Reviewed by: Jennie Kermode

"Nesbitt is magnificent, letting us see the weight of all those years of regret and self-hatred but also the joy that comes from approaching life in a new way and helping somebody else gain confidence."

Age may not have treated Jack (Derren Nesbitt) as kindly as he'd like, but he's one of those people whom one doesn't really expect to die. With the amount of drink he puts away, he ought to be safely pickled. There's an innate vigour about him, especially when he's dressed up in a wig and a fabulous frock, strutting his stuff onstage as alter-ego Jackie. His jokes are older than he is but the customers don't seem to mind - they play into that great British tradition of faux shock and outrage where everybody likes a bit of naughtiness and there's nothing like a dame. But a diagnosis of terminal cancer - with just a few weeks remaining - forces him to confront a difficult truth. His daughter having broken off contact a decade ago, he has no family left. Neither does he have any real friends. He only feels alive when he performs - perhaps because it's the only time he's really himself.

Fortunately for Jack, things are about to change.

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Faith (Jordan Stephens) is a young non-binary person who's new to the art of drag. At the request of a colleague, and without protest, Jack takes them under his wing, ready to act as a guide to how it all works ("Rule number one: no fucking the customers"). But the relationship quickly becomes something more. Horrified to learn that Faith is sleeping in their car, Jack offers a comfortable couch, and is surprised to wake up to find his breakfast being cooked for him. "You're like the straight cross-dressing grandad I never had," says Faith. And despite the generational difference between them, despite the confusion it creates, they begin to explore the world together like a couple of brash, ambitious adventurers.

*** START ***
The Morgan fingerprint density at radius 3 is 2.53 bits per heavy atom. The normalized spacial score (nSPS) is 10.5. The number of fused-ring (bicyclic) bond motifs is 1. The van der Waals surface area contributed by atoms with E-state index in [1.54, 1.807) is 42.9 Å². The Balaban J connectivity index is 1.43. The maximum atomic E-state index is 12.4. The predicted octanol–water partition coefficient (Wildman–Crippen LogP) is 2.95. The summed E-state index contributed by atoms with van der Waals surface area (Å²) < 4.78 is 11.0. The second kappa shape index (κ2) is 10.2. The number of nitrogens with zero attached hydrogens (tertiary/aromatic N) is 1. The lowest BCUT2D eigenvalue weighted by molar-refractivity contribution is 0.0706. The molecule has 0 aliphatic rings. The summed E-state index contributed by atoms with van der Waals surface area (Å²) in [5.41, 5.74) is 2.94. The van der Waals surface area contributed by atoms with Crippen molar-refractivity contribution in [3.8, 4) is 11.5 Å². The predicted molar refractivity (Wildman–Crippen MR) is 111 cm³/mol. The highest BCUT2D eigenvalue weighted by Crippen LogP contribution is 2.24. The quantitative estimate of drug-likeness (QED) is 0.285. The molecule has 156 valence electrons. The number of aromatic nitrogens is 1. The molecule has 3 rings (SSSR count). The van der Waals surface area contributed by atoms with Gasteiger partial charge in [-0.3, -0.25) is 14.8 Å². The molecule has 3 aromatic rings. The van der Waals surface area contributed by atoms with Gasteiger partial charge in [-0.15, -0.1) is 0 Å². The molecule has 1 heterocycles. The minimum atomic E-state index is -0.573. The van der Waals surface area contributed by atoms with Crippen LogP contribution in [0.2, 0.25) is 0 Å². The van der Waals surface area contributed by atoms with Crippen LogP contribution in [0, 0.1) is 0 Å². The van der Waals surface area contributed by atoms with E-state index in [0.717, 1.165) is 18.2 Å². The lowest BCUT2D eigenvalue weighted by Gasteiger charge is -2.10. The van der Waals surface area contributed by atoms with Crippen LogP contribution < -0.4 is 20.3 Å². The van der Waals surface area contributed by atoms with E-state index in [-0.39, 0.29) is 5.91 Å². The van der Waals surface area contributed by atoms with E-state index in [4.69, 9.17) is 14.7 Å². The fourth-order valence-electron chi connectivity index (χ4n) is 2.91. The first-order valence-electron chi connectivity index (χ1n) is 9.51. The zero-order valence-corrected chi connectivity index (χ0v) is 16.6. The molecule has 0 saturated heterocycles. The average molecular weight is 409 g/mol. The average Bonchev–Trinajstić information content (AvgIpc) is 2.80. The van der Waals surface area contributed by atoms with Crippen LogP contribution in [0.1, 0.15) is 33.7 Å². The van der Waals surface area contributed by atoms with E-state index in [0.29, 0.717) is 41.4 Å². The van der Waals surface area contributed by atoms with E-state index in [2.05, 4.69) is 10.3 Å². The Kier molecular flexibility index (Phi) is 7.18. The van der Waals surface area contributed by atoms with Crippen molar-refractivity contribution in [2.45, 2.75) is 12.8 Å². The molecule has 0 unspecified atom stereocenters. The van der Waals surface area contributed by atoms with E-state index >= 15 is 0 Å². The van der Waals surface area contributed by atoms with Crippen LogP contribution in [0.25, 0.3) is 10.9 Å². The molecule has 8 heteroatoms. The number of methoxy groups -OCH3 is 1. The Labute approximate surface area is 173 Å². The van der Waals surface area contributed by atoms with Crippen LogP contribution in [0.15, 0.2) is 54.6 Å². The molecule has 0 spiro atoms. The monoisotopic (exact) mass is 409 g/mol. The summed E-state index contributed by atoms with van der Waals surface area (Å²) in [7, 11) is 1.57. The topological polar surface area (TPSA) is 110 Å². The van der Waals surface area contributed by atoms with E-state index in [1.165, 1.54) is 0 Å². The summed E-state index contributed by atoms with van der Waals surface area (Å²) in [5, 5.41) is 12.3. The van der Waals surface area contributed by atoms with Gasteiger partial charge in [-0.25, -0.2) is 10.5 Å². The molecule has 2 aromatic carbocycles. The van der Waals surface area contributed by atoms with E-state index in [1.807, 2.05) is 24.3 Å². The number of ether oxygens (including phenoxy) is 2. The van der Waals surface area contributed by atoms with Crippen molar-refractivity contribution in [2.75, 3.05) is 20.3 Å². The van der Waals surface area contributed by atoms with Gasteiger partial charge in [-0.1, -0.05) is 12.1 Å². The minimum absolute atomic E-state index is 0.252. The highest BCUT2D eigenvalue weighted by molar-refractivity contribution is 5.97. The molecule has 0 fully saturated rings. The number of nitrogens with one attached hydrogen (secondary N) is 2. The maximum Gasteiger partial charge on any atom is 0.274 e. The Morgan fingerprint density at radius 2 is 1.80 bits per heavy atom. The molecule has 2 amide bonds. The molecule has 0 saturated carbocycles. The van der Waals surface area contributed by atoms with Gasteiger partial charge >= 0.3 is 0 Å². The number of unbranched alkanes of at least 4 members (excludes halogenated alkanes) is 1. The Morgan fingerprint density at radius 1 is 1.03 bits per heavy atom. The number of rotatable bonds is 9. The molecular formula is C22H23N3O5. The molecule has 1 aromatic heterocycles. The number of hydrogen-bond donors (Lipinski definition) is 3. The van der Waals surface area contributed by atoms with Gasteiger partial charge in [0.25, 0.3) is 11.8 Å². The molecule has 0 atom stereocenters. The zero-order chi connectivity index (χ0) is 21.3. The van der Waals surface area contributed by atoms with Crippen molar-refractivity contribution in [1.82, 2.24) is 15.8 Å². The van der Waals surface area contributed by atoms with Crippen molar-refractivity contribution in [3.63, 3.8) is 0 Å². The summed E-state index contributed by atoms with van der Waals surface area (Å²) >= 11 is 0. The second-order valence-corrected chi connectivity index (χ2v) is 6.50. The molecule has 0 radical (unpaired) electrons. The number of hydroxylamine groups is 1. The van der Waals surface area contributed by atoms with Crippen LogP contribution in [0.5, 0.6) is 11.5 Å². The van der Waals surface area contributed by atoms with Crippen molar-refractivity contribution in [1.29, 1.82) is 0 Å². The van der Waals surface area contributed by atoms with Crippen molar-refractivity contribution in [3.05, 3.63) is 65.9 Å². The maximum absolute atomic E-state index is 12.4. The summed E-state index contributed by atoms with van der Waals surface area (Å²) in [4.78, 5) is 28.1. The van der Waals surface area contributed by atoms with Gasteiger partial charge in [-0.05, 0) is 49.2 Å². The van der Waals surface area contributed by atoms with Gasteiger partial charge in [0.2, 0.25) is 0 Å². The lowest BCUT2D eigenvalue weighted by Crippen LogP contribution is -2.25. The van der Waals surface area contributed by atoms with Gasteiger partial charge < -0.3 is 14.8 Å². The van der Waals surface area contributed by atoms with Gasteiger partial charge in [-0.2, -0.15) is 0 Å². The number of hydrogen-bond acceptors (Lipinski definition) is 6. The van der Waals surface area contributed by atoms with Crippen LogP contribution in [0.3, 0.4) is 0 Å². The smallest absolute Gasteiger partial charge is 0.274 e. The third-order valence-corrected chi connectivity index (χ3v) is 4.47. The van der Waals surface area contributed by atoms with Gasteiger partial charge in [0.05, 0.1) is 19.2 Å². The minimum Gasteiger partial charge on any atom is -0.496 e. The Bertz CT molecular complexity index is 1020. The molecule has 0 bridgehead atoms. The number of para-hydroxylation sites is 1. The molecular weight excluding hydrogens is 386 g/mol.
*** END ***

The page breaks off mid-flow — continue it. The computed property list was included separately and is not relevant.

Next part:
Storylines like this can easily become twee, but director Jamie Patterson approaches the film with a light touch, trusting the actors to do their thing. He finds comedy in the culture shock elements of the story without overdoing it, and explores the tragic aspects of Jack's life, his struggle to find a comfortable way of understanding himself in a prejudiced world, without getting mawkish. Nesbitt is magnificent, letting us see the weight of all those years of regret and self-hatred but also the joy that comes from approaching life in a new way and helping somebody else gain confidence. Stephens shows us the naivety and clumsiness of youth without becoming obnoxious. The chemistry between them is great and they're aided by some fine supporting performances, with Steve Oram fantastic as ever in the role of a drug dealer who resentfully declares that the pair's approach to gender is confusing, but doesn't want to miss out on a sale.

An odd couple tale with a lot of heart, Tucked is a real charmer, a celebration of growing old disgracefully and a celebration of how society has changed for the better. Warm hearted and easy to engage with, whatever your own background, it's deserving of a wide audience.

Reviewed on: 29 Jul 2018
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A ageing drag queen who has just received a terminal cancer diagnosis discovers a new love for life when he befriends a younger queen who is just starting out.
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Director: Jamie Patterson

Writer: Jamie Patterson

Starring: Derren Nesbitt, Jordan Stephens, April Pearson, Steve Oram, Lucy-Jane Quinlan

Year: 2018

Runtime: 80 minutes

Country: UK


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